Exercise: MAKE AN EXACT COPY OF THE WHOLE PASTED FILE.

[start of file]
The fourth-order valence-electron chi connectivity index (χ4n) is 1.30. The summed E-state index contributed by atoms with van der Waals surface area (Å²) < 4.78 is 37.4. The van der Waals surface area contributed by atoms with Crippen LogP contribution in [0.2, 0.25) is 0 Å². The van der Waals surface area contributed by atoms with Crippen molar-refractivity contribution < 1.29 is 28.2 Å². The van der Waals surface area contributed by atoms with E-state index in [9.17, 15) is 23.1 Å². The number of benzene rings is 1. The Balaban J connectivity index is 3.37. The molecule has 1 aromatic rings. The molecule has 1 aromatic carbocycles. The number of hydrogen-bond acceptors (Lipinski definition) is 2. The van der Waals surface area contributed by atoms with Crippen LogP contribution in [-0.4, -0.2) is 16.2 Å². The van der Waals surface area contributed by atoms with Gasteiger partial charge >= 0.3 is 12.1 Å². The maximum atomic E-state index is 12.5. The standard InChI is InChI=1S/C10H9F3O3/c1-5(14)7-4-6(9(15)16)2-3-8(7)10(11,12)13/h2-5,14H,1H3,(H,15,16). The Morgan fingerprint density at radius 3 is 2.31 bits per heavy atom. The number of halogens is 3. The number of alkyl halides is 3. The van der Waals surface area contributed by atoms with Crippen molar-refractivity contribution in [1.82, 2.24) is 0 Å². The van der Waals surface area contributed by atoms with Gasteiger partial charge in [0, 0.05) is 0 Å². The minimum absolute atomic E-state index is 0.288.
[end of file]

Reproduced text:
The fourth-order valence-electron chi connectivity index (χ4n) is 1.30. The summed E-state index contributed by atoms with van der Waals surface area (Å²) < 4.78 is 37.4. The van der Waals surface area contributed by atoms with Crippen LogP contribution in [0.2, 0.25) is 0 Å². The van der Waals surface area contributed by atoms with Crippen molar-refractivity contribution < 1.29 is 28.2 Å². The van der Waals surface area contributed by atoms with E-state index in [9.17, 15) is 23.1 Å². The number of benzene rings is 1. The Balaban J connectivity index is 3.37. The molecule has 1 aromatic rings. The molecule has 1 aromatic carbocycles. The number of hydrogen-bond acceptors (Lipinski definition) is 2. The van der Waals surface area contributed by atoms with Crippen LogP contribution in [-0.4, -0.2) is 16.2 Å². The van der Waals surface area contributed by atoms with Gasteiger partial charge >= 0.3 is 12.1 Å². The maximum atomic E-state index is 12.5. The standard InChI is InChI=1S/C10H9F3O3/c1-5(14)7-4-6(9(15)16)2-3-8(7)10(11,12)13/h2-5,14H,1H3,(H,15,16). The Morgan fingerprint density at radius 3 is 2.31 bits per heavy atom. The number of halogens is 3. The number of alkyl halides is 3. The van der Waals surface area contributed by atoms with Crippen molar-refractivity contribution in [1.82, 2.24) is 0 Å². The van der Waals surface area contributed by atoms with Gasteiger partial charge in [0, 0.05) is 0 Å². The minimum absolute atomic E-state index is 0.288.